Apart from performing as an anti-oxidant itself, this vitamin also boosts the production of Vitamin E and Glutathione. Both of these are strong anti-oxidants as well and speed up the process of neutralizing free radicals significantly. Many people also intake supplementary glutathione to help accelerate skin lightning.
Lastly, Vitamin C lessens the production of tyrosinase, the enzyme that helps melanocytes produce more melanin. This way, the skin remains lighter for longer. It is also useful to know that Vitamin C is acidic in nature (hence the name ascorbic acid) which makes it capable of cleansing the skin and fighting off infections.
How Much Vitamin C Should You Use?
The answer ‘how much’ depends on how you decide to get your dose of Vitamin C. The most inexpensive and readily available sources are citrus fruits and dark green leafy vegetables. However, they may not be as fast in producing results as topical Vitamin C found in various forms like serums, creams and lotions. Also available are pills and capsules which however may cause side-effects.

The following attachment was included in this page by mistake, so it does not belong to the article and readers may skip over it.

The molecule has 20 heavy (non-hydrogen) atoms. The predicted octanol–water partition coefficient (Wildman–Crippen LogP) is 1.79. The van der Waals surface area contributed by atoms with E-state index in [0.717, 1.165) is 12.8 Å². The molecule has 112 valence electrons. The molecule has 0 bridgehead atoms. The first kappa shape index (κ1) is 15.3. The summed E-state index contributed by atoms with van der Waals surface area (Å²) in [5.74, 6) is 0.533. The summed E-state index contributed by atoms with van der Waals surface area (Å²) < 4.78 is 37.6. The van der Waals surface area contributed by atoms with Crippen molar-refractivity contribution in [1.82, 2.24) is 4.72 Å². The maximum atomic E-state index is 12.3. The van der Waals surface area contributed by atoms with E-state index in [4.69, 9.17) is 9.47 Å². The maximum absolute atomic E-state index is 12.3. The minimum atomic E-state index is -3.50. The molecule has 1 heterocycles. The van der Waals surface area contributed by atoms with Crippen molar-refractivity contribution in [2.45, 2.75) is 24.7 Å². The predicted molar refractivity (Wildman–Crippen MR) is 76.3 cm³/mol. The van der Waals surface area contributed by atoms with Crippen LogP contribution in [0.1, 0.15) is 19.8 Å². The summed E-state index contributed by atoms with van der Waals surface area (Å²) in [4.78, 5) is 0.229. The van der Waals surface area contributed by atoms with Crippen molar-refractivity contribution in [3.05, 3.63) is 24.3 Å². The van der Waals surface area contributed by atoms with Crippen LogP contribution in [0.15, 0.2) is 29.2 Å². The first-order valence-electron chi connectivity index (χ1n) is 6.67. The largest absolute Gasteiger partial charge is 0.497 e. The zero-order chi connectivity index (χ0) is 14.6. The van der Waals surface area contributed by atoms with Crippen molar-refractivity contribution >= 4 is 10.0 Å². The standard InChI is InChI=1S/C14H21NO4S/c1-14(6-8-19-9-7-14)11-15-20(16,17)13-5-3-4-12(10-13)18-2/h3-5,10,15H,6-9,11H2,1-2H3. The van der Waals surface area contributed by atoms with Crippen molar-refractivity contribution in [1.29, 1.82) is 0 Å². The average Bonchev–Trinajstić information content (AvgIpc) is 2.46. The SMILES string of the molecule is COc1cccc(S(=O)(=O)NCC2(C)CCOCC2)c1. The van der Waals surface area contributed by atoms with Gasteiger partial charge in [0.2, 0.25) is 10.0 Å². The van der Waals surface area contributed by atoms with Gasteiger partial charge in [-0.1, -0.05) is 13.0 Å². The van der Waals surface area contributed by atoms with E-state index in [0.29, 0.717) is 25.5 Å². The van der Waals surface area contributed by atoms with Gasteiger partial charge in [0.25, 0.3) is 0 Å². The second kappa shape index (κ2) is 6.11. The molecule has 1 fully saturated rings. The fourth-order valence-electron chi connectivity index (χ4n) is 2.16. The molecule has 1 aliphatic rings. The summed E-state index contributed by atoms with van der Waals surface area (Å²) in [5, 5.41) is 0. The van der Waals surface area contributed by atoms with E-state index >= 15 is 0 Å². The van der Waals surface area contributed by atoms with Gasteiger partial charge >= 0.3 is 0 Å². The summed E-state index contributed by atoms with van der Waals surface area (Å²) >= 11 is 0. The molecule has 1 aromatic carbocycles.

Before giving you any number, I should inform you that your body is incapable of storing Vitamin C in any form or way. This means you need to intake the vitamin daily. While the FDA recommends a minimum of 40mg per day per adult, this quantity will not greatly help lighten skin.
Much higher doses of about 1000mg to 3000mg of Vitamin C are recommended for the purpose of lighting your skin tone. The thing to understand is that beyond a certain limit, your body will not absorb the vitamin and simply flush it out. The best way to match the recommended intake value is to find a balance between natural food sources and topical sources.